CNBC highlights the different warning signals from the region that have accentuated a wall of worry that has spread across the globe.» Read More
A drought-fueled rally in soybeans, corn and wheat is raising fears of another round of food price inflation, posing an unwelcome complication for policymakers, particularly in emerging Asia, where higher consumer prices may hinder their ability to ease monetary policy.
Trying to ride a risk rally in currencies? Better hold on tight.
Trader Stephanie Link is keeping a close eye on a sell-off. "If it gets down to the low $80's I'd pull the trigger," she says.
In light of the recent scandals at Barclays, JPMorgan Chase, and others, the obvious question that must be asked is: Where was the board?
As regulators ramp up their global investigation into the manipulation of interest rates, the Justice Department has identified potential criminal wrongdoing by big banks and individuals at the center of the scandal. The New York Times reports.
Mary Jo Jacobi, fmr assistant US Secretary of Commerce, told CNBC, "I don't see how we can avoid the Libor scandal blowing up, it is a big scandal you have disclosures from the New York Fed going back to 2008, you have Deutsche Bank turning states evidence in a plea for leniency, who knows where else it is going to go."
Tim Bush, head of governance and Financial Analysis at PIRC (Pensions Investment Research Consultants Limited) and Simon Nixon, European editor at the WSJ, joined CNBC to discuss whether the the Libor scandal will shift focus from Barclays.
The Libor rate-rigging scandal has had an adverse effect on London’s reputation as a leading financial center, Mark Boleat, policy chairman at the City of London Corporation, told CNBC.
Italy gets a downgrade; videogame sales continue to plummet; Ackmans sets sights on P&G; Lexmark revises outlook and Google’s Larry Page is back in the office.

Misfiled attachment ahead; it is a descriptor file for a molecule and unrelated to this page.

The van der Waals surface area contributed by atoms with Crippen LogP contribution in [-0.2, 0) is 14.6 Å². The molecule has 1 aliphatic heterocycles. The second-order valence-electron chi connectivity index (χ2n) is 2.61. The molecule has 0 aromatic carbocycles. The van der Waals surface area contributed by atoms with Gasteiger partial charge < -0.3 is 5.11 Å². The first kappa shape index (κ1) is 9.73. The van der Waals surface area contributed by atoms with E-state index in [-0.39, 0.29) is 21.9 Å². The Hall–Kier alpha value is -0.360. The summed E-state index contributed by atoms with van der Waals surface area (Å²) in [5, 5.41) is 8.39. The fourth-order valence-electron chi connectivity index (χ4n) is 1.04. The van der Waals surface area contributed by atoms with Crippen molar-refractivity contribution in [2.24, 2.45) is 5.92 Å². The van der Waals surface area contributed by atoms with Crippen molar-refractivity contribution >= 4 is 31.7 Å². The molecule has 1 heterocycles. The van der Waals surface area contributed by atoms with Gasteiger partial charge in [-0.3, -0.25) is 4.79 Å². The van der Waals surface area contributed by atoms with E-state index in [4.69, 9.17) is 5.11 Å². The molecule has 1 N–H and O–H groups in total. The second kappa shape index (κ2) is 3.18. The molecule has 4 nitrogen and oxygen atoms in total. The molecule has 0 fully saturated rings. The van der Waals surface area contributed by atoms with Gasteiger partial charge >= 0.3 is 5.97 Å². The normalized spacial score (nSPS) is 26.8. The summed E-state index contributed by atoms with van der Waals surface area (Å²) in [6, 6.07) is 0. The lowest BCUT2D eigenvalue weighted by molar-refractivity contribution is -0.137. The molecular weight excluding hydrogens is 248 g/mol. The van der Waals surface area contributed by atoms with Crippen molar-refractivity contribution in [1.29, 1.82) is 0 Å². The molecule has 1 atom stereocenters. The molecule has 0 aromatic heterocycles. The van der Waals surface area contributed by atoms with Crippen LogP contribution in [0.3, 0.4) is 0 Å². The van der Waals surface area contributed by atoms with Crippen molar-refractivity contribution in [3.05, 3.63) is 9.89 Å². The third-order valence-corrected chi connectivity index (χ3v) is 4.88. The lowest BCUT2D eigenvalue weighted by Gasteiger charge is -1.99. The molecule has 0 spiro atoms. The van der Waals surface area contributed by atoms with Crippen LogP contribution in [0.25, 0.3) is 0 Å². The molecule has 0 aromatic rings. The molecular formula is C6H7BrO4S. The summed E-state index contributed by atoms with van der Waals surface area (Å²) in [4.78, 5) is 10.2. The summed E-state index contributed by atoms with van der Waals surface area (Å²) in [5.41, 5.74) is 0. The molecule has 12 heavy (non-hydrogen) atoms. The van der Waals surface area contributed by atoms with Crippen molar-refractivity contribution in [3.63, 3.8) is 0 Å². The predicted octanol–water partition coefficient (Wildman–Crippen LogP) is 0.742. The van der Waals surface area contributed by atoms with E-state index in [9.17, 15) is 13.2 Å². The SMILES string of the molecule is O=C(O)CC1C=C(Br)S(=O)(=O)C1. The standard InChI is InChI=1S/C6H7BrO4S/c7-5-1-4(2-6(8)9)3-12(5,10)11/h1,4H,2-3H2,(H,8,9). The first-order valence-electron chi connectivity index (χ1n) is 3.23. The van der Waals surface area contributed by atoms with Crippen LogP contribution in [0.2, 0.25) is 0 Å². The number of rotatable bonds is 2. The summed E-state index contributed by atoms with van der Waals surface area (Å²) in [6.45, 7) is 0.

CNBC's Brian Shactman and Eamon Javers report the New York Fed is expected to release its report on the LIBOR case tomorrow, and HSBC is preparing to pay big fines for not having necessary controls in place to prevent terror financing.
MIT Professor Simon Johnson points out that it is a mistake to treat the Libor scandal as confined to Barclays.
The softening global economy is leading central banks to cut rates, and that could change your carry trade strategy.
"This is a very big blow for Barclays, it's a blow for banks, it's a blow for London, the question is how much? Because the first big bank to be fined is in London it is certainly having an adverse effect on reputation," Mark Boleat, policy chairman at the City of London Corporation, told CNBC.
The decision by U.S. regulators to overhaul supervision of the country's largest banks following the financial crisis left front-line suprevisors without a deep knowledge of JPMorgan's trading operations during a brief yet critical moment, the New York Times reports.
HSBC is to apologize to US lawmakers for failing to have appropriate controls in place to ensure it did not facilitate the financing of terrorism and other criminal activities, transgressions that analysts estimate may cost it up to $1 billion in fines.The FT reports.
One of the oddest things about the Barclays Libor manipulation scandal is that no one has actually demonstrated that the British bank ever successfully manipulated Libor.
Former chair of the FDIC, Sheila Bair, discusses the looming fiscal fiasco in Europe; JPMorgan's trading losses; and weighs in on Barclays rate fixing scandal.
As unemployment climbed and tax revenue fell, the city of Baltimore laid off employees and cut services in the midst of the financial crisis. Its leaders now say the city’s troubles were aggravated by bankers’ manipulation of a key interest rate linked to hundreds of millions of dollars the city had borrowed.
We know for a certainty that derivatives traders at Barclays were influencing the people charged with submitting the bank's Libor figures to fudge the numbers. What remains a mystery, however, is what these guys thought they were doing.
Former Barclays CEO Martin Taylor says he had asked Bob Diamond to stay on as head of Barclays Capital back in 1998 after the latter offered to resign following losses of hundreds of millions of pounds from Russia's debt default.